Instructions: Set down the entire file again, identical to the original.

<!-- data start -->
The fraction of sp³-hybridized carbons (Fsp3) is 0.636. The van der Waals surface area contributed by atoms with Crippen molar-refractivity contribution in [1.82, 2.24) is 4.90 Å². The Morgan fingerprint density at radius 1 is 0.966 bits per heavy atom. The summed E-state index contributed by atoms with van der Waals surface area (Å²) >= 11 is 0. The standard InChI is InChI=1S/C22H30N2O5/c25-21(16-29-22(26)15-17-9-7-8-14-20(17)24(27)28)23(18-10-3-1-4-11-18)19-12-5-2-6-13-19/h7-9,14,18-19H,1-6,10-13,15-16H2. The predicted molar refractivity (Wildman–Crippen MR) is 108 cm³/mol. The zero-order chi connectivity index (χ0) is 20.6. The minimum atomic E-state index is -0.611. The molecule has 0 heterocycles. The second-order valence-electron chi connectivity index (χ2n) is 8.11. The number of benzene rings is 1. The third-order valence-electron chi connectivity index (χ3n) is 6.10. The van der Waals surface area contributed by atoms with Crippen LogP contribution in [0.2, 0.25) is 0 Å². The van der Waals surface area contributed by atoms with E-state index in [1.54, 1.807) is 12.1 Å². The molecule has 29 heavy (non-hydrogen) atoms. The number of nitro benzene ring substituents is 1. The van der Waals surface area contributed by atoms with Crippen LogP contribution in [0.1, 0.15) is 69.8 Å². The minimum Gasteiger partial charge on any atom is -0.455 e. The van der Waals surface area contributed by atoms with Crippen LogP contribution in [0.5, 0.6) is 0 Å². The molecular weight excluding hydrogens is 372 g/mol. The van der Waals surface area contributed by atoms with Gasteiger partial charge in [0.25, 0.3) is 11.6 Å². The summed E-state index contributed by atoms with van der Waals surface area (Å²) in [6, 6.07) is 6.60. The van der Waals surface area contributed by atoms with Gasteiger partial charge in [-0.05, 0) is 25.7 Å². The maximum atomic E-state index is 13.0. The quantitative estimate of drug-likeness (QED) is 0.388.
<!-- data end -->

The fraction of sp³-hybridized carbons (Fsp3) is 0.636. The van der Waals surface area contributed by atoms with Crippen molar-refractivity contribution in [1.82, 2.24) is 4.90 Å². The Morgan fingerprint density at radius 1 is 0.966 bits per heavy atom. The summed E-state index contributed by atoms with van der Waals surface area (Å²) >= 11 is 0. The standard InChI is InChI=1S/C22H30N2O5/c25-21(16-29-22(26)15-17-9-7-8-14-20(17)24(27)28)23(18-10-3-1-4-11-18)19-12-5-2-6-13-19/h7-9,14,18-19H,1-6,10-13,15-16H2. The predicted molar refractivity (Wildman–Crippen MR) is 108 cm³/mol. The zero-order chi connectivity index (χ0) is 20.6. The minimum atomic E-state index is -0.611. The molecule has 0 heterocycles. The second-order valence-electron chi connectivity index (χ2n) is 8.11. The number of benzene rings is 1. The third-order valence-electron chi connectivity index (χ3n) is 6.10. The van der Waals surface area contributed by atoms with Crippen LogP contribution in [0.2, 0.25) is 0 Å². The van der Waals surface area contributed by atoms with E-state index in [1.54, 1.807) is 12.1 Å². The molecule has 29 heavy (non-hydrogen) atoms. The number of nitro benzene ring substituents is 1. The van der Waals surface area contributed by atoms with Crippen LogP contribution in [0.1, 0.15) is 69.8 Å². The minimum Gasteiger partial charge on any atom is -0.455 e. The van der Waals surface area contributed by atoms with Crippen LogP contribution in [0.5, 0.6) is 0 Å². The molecular weight excluding hydrogens is 372 g/mol. The van der Waals surface area contributed by atoms with Gasteiger partial charge in [0.25, 0.3) is 11.6 Å². The summed E-state index contributed by atoms with van der Waals surface area (Å²) in [6, 6.07) is 6.60. The van der Waals surface area contributed by atoms with Gasteiger partial charge in [-0.05, 0) is 25.7 Å². The maximum atomic E-state index is 13.0. The quantitative estimate of drug-likeness (QED) is 0.388.